In 1969, Swiss-born psychiatrist Elisabeth Kübler-Ross wrote “On Death and Dying” and popularized the concept of the grief cycle: denial, anger, bargaining, depression, and finally acceptance.
- Denial: “It can’t be happening, there must be a mistake. It will all go away.”
- Anger: “Why me? It’s not fair, it’s not right.”
- Bargaining: “Just let me live to see my children graduate.”
- Depression: “What is the point? It’s no use. I give up.”
- Acceptance: “I’ve learned I can deal with it, everything will work out. It’s going to be okay.”
The grief cycle concept is applicable to almost any kind of personal change and emotional upset, anything where we are losing something we value. And the interesting thing is that even when something positive happens to us, often it involves a potential negative as well: every change requires leaving something behind, moving on in some respect.
The grief cycle gives us a context in which to deal with our feelings, a framework with which to process and monitor our emotions as we cope with situations.
It is important that we are honest with ourselves about our feelings, that we allow them to appropriately be felt and dissipate. All too often, if we bottle up our feelings, if we never acknowledge them, never process them properly, they will fester. “Feelings Buried Alive Never Die,” and often they surface later in ways we never expect and rarely are prepared to handle.
All stages of the grief cycle occur. If you think you did not experience a stage, it may have been because it was minor or extremely rapid. The sequence is usually but not always the same. Sometimes I’ve found myself bargaining before getting angry or experiencing some depression prior to anger. Not all stages take the same time and with different issues you may spend more time in different stages. If you have good self knowledge and a high degree of maturity you can probably do the states in relatively rapid sequence: “I’ll get over this sometime. Why not now?”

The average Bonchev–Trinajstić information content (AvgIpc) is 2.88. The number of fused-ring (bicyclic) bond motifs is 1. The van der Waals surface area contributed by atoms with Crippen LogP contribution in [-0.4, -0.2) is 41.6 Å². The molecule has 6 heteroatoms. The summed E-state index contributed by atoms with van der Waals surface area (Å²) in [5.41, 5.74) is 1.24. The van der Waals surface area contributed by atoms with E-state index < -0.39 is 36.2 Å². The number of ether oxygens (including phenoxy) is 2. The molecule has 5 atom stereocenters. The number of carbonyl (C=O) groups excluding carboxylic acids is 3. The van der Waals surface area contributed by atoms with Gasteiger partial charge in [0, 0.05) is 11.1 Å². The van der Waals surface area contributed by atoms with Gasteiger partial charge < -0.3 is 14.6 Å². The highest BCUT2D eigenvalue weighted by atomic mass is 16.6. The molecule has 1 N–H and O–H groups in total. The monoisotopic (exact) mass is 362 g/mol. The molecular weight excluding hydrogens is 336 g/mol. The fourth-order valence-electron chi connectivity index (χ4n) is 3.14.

When circumstances and pressures made it expedient (no matter what, the cows still have to be milked), I sometimes have practiced a form of emotional triage by deliberately going through the sequence at hyper speed, knowing that I would probably have to come back later–often months later–and repeat the process, exhuming whatever feelings ended up being “buried alive” by my preliminary rush job. With certain issues, I’ve found myself repeating parts of the cycle over and over, each time at a deeper level of understanding of the emotional layers that I have around that issue.
In all cases, I have always felt that by using the framework of the grief cycle to address emotional issues up front instead of trying to tough it out or ignore them, I have been able to think more clearly, maintain higher energy levels, to cleanly move on to the next issue more quickly. Familiarity with the cycle helps people understand that what they are going through is normal, very much a part of the human condition, and thus salve some of the anxiety they might otherwise experience.
And the phrase “Feelings Buried Alive Never Die” helps me find the will and the courage to deal up front with emotional issues that previously I often was tempted to duck.